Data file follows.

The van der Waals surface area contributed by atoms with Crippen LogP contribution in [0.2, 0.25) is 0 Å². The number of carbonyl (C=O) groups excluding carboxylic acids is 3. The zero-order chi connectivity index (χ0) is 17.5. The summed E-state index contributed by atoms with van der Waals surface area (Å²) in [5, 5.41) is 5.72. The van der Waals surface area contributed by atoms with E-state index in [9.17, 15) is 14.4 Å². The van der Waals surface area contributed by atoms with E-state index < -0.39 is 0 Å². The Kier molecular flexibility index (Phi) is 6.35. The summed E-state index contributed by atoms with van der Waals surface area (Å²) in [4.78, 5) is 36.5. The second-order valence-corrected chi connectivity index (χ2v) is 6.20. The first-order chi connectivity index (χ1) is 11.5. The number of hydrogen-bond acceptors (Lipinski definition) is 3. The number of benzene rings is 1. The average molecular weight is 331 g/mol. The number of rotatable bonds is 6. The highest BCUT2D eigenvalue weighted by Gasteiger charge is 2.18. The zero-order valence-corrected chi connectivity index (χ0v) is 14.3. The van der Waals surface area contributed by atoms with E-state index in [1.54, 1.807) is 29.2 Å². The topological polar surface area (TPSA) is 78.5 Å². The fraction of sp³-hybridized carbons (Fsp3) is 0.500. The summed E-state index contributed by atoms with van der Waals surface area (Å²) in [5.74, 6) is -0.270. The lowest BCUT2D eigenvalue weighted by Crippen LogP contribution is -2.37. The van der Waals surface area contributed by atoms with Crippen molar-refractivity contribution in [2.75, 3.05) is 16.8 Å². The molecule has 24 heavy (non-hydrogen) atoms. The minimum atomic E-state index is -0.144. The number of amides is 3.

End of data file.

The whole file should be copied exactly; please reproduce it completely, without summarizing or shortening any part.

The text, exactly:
The van der Waals surface area contributed by atoms with Crippen LogP contribution in [0.2, 0.25) is 0 Å². The number of carbonyl (C=O) groups excluding carboxylic acids is 3. The zero-order chi connectivity index (χ0) is 17.5. The summed E-state index contributed by atoms with van der Waals surface area (Å²) in [5, 5.41) is 5.72. The van der Waals surface area contributed by atoms with E-state index in [9.17, 15) is 14.4 Å². The van der Waals surface area contributed by atoms with E-state index < -0.39 is 0 Å². The Kier molecular flexibility index (Phi) is 6.35. The summed E-state index contributed by atoms with van der Waals surface area (Å²) in [4.78, 5) is 36.5. The second-order valence-corrected chi connectivity index (χ2v) is 6.20. The first-order chi connectivity index (χ1) is 11.5. The number of hydrogen-bond acceptors (Lipinski definition) is 3. The number of benzene rings is 1. The average molecular weight is 331 g/mol. The number of rotatable bonds is 6. The highest BCUT2D eigenvalue weighted by Gasteiger charge is 2.18. The zero-order valence-corrected chi connectivity index (χ0v) is 14.3. The van der Waals surface area contributed by atoms with E-state index in [1.54, 1.807) is 29.2 Å². The topological polar surface area (TPSA) is 78.5 Å². The fraction of sp³-hybridized carbons (Fsp3) is 0.500. The summed E-state index contributed by atoms with van der Waals surface area (Å²) in [5.74, 6) is -0.270. The lowest BCUT2D eigenvalue weighted by Crippen LogP contribution is -2.37. The van der Waals surface area contributed by atoms with Crippen molar-refractivity contribution in [2.75, 3.05) is 16.8 Å². The molecule has 24 heavy (non-hydrogen) atoms. The minimum atomic E-state index is -0.144. The number of amides is 3.